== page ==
If you’re gonna go for an intership be sure to check out our internship interview questions article.

Tips For Writing A Winning College Resume

Since you generally won’t have a ton of experience to highlight on your resume, you have to make sure that you are nailing everything else.

With that said, here are some tips you can follow to ensure your college resume is up to snuff:

1. Keep It Clean And Short

As a new college graduate, your resume should not be longer than one page. Some employment experts stick to this rule independent of a job seekers time on the workforce.

It is also important that that your resume be formatted in a way that is simple and easy to read. Keep the font large, use text formatting to draw the reader’s eye to the highlights, and allow for significant space between sections and activities.

This will have the added bonus of making your resume seem a little fuller if you have little to include.

2. Proofread, Proofread, Proofread

We cannot stress this enough. Proofread your resume. Don’t trust spellcheck. Don’t even trust yourself.

Never send a resume out until it has been proofread by yourself more than once and also sent to someone else to read. It can be a friend, your mom, or even your sister. Fresh eyes are key.

MIKE'S TIP #2: After writing your resume, save it and wait a couple days before coming back to proofread. Often we read what we think we have written when proofreading right away. Looking at your resume with fresh eyes will help you to spot any small problems in spelling or punctuation.

3. Keep It Consistent

If you truncate months to three letters (i.e. January becomes “Jan.”), make sure you have truncated all the months in this way.

If you are using bold for the activity title, and then listing place and date in italics below, be sure that this is how your entries are formatted every time.

Consistency shows attention to detail, which is important in nearly every employment opportunity.

4. Be Specific

Be sure to include the dates that you were involved in each activity and provide an overview of the tasks and time you spent performing each task.

If you tutored, include how many hours you spent tutoring. Hopefully, this will flesh out your activities and show your future employer that you were actively engaged in a variety of activities during school.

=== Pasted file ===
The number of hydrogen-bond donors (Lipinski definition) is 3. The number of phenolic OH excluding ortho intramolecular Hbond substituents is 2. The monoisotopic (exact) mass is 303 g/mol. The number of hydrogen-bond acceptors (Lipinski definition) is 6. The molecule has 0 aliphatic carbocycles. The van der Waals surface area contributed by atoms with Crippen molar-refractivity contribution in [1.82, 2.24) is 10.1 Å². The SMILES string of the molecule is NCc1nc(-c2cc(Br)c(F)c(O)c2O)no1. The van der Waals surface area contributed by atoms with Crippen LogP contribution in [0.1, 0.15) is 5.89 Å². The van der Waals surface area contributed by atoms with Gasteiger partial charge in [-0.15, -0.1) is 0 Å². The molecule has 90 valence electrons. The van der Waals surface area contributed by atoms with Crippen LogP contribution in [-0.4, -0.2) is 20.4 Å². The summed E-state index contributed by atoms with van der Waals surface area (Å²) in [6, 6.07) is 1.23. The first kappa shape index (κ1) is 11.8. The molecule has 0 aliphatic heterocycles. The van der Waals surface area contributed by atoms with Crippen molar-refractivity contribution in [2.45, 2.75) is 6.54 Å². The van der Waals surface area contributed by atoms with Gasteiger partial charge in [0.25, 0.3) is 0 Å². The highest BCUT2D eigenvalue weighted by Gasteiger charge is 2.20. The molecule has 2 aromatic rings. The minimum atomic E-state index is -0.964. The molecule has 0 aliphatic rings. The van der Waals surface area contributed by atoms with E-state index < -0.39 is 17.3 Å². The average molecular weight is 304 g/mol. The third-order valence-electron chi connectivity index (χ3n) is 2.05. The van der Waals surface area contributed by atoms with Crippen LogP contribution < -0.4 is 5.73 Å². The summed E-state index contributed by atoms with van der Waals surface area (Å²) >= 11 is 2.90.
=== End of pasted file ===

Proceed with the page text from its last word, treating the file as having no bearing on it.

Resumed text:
Mistakes To Avoid When Writing A College Resume

As I mentioned above, with little content to go on it becomes crucial that you’ve not made any glaring mistakes when presenting your resume to a hiring manager.

These are some of the major mistakes (that we see all the time) that you need to ensure you are avoiding:

1. Don’t Oversell

You’re a new college graduate, and that’s okay. Everyone has been there.

Someone will give you a chance, but not if your resume reads like you’re the bee’s knees. Acknowledge that you’re new to the workforce and accept that you will need to work your way up. A slice of humble pie never did anyone any harm.

2. False Claims

Everyone has that friend who sees you stressed out about your qualifications and says something along the lines of, “What, you didn’t fib at all on your resume? Everybody does. It’s practically expected. It’s not necessarily a lie, just a stretching of the truth.”

It shouldn’t need to be said… but… DON’T LIE ON YOUR RESUME.

It’s a small world now. Things have a way of coming up down the road. And as I said before, you’re a college grad. The employer knows this. They’re not expecting you to have been a CEO at a Fortune 500 company.

3. Don’t Undersell

Even if you wasted a good portion of your college years partying, you have come out the other side wiser, smarter, and with significantly better social skills.

Don’t sell yourself short.

You do have strengths that employers are looking for and you need to highlight them. If you need to dig deep, then dig. Why should someone hire you